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    P.S.- although "ductless" hoods are an option, I don't like them because they require more frequent filter changes and do not remove cooking odors as well IMO. – Jimmy Fix-it Dec 26 '17 at 17:26
  • Thank you Jimmy. I'll pull the instructions and see what they recommend. I think the roof would be easier for me but I'm just afraid of the leaks. I guess if done right, it shouldn't leak. – Sam Dec 26 '17 at 18:20
  • @sam you have every reason to fear leaks. Appliance makers (and lots of other people) recommend straight-up stacks because your future roof leak is not their problem and they only care about their product hitting its spec. I for one abhor roof pens, and think it is perfectly reasonable to seek to avoid them. We're not talking convection here, elbows are fine. I would put a 90 (or slightly over 90) in the attic. Slight CFM reduction at worst. – Harper Dec 27 '17 at 17:46
  • CFM reduction = precipitation of entrained grease = mucked up vent lines = odors, flies, fire hazard, etc.; follow the manufacturer's instructions. – Jimmy Fix-it Jan 28 '18 at 4:17
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Given your beautiful kitchen, I wouldn't even consider a recirculating unit. The best solution for duct pathway is straight up. It may look intimidating to go through that cabinet but with a little strategic planning is doable. It looks like you have a 36" or 40" space above the range. I think it would look a lot better filling the entire space. Keep your duct work full size right off the fan unit; reducing the duct diameter, a trap many fall into. I would recommend an additional quality back draft damper. The one that comes with these units is not adequate. You are going to be happy with the results.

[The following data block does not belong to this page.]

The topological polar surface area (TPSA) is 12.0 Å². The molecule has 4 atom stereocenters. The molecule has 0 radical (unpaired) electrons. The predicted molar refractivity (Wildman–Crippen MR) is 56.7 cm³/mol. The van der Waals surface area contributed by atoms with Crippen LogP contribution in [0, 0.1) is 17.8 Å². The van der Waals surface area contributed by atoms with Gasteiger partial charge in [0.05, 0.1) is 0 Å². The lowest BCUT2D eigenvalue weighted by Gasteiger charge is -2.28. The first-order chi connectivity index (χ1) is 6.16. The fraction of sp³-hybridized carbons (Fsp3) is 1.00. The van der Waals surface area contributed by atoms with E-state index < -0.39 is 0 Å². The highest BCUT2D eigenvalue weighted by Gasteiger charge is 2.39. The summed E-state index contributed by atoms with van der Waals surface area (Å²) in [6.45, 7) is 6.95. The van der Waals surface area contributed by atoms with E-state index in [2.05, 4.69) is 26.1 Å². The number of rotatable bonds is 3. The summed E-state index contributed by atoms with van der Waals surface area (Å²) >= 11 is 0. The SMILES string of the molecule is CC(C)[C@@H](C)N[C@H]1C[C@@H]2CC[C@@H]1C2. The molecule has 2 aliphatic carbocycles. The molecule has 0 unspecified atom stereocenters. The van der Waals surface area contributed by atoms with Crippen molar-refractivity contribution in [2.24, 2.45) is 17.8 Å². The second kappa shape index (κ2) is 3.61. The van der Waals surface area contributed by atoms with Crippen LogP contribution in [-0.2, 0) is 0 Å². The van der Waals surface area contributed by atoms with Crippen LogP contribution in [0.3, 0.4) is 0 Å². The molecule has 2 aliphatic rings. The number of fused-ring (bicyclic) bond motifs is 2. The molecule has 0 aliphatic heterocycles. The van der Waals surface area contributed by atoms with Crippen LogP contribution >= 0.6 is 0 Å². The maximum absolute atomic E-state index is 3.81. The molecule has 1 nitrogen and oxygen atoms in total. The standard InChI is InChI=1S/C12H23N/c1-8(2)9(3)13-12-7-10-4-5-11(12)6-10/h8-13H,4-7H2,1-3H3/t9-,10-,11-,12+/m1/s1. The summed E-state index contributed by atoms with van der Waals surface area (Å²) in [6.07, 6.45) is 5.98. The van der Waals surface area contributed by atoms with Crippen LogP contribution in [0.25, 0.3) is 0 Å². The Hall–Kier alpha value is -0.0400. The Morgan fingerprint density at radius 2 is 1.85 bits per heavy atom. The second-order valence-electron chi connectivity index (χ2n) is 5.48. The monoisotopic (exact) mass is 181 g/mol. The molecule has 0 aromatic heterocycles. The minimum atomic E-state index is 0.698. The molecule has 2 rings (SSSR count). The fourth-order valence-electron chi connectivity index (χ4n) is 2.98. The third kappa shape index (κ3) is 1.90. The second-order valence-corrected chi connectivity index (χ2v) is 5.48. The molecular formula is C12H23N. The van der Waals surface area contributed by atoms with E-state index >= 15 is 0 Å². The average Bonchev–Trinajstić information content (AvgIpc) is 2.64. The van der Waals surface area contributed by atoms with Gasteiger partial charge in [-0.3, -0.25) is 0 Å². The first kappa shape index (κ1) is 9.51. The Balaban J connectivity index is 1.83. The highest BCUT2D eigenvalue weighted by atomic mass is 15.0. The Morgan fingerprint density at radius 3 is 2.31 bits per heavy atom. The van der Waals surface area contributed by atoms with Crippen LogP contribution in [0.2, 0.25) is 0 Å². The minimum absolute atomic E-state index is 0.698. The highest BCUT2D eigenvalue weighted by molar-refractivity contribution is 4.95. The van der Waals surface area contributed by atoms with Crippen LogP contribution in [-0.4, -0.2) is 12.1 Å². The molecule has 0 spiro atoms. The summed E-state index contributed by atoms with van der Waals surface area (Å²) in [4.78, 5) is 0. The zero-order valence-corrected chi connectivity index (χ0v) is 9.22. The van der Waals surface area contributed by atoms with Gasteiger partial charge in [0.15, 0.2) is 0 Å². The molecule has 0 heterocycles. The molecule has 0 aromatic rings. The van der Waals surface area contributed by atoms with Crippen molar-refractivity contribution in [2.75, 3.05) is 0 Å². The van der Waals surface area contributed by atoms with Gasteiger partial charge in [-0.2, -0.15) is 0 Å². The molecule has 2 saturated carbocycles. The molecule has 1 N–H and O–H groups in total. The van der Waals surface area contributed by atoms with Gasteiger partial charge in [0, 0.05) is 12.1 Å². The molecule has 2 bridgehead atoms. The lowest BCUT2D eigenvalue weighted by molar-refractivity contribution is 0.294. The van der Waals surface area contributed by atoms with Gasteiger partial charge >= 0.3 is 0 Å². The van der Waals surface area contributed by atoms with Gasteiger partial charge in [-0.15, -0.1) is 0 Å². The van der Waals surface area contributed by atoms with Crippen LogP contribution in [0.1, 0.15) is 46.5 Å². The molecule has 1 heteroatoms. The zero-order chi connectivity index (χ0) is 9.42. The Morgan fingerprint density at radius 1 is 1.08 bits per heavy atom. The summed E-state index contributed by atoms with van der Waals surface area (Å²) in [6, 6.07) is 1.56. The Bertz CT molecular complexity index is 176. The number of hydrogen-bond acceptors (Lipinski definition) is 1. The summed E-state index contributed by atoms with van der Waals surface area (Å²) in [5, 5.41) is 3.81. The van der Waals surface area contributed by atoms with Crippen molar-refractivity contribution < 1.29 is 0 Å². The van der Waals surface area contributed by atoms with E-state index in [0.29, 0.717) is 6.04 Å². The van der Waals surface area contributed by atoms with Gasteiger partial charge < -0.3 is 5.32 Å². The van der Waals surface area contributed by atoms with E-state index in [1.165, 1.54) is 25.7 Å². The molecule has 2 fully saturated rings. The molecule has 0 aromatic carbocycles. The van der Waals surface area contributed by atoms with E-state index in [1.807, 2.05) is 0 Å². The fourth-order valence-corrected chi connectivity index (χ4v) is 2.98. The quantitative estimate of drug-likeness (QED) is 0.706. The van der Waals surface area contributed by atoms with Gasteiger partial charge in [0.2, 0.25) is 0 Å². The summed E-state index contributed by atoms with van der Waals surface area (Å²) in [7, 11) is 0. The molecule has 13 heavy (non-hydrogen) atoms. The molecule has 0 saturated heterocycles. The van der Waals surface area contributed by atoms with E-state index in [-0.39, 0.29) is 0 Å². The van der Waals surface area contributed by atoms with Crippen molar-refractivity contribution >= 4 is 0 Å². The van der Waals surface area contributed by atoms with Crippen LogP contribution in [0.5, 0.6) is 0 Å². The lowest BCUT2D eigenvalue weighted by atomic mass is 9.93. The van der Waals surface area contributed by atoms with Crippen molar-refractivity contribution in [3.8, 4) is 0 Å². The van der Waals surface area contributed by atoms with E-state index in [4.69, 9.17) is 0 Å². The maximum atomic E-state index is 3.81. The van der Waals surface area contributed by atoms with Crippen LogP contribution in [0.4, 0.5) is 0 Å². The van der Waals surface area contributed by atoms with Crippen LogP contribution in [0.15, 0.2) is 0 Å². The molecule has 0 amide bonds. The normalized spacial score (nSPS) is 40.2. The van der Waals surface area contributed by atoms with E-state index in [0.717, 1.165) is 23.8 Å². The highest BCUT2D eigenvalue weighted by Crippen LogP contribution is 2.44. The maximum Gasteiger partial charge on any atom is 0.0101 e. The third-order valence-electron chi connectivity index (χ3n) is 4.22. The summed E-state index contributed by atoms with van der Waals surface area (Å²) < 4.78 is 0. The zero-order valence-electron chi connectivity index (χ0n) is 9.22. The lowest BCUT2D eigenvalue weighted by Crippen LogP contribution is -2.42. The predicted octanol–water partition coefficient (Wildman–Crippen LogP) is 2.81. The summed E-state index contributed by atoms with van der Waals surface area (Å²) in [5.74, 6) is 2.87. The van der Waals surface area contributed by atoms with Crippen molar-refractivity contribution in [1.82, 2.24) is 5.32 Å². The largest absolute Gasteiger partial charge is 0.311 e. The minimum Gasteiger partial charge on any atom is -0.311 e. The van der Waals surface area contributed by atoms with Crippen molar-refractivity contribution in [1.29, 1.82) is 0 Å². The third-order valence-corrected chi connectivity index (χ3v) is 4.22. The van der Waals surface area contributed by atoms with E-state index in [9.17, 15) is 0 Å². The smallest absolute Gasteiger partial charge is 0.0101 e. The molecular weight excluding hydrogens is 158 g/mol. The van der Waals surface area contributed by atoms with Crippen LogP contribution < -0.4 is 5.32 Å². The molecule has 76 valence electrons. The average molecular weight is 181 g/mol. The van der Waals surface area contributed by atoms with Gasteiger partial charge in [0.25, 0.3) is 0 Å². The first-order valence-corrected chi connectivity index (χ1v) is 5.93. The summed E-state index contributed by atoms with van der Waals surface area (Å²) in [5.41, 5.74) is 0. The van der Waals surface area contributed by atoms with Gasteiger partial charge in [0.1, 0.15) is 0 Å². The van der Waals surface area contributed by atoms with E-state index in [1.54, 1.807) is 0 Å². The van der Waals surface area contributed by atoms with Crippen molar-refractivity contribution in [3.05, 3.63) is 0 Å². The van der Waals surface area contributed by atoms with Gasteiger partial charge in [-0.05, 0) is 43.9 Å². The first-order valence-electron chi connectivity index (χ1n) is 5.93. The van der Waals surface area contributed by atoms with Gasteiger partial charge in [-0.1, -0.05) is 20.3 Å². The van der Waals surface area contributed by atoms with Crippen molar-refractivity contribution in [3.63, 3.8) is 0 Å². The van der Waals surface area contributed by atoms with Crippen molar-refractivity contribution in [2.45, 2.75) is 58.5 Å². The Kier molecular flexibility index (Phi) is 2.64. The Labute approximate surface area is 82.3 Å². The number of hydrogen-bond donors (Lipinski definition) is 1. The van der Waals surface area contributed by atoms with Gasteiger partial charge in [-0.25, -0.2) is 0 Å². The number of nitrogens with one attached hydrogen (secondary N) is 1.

• Hi Paul, Thank you. So you recommend keeping the cabinet and installing the hood under the cabinet? I don't know much about hoods, Can I use the wall mount hood under the cabinet or should I get the one that says under cabinet hood? – Sam Dec 26 '17 at 19:01
  • I did assume that it was an under cabinet mount style. ( I went back an read your post again) No the wall hung unit would be totally fine. I think it would look sharp to pull that cabinet out of there and install a wall hung unit. The under counter unit would be fine. But the wall hung unit would be far classier. – Paul Logan Dec 27 '17 at 3:53
  • I got lucky and converted my recirculating fan to a ducted one. Since I have a two story, it was impossible to really vent properly, so we vented it to the GARAGE! So, now when coming home, I can smell if I should go in the house for dinner or leave again for TAKEOUT! :) – DaaBoss Dec 21 '18 at 18:23
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I was able to install this myself and I did end up going to the roof. I ran into trouble when I cut the cabinet and the ceiling, I used a nail to see where it lands on the roof and turns out, My sunroom was added on top of my house roof and it was overlapping. I couldn't see the nail since it was under the sunroom. I ended up using 2 90 degree elbows and then went to the roof. This worked out. There are no leaks. I checked a few times after it rained heavy and all is well.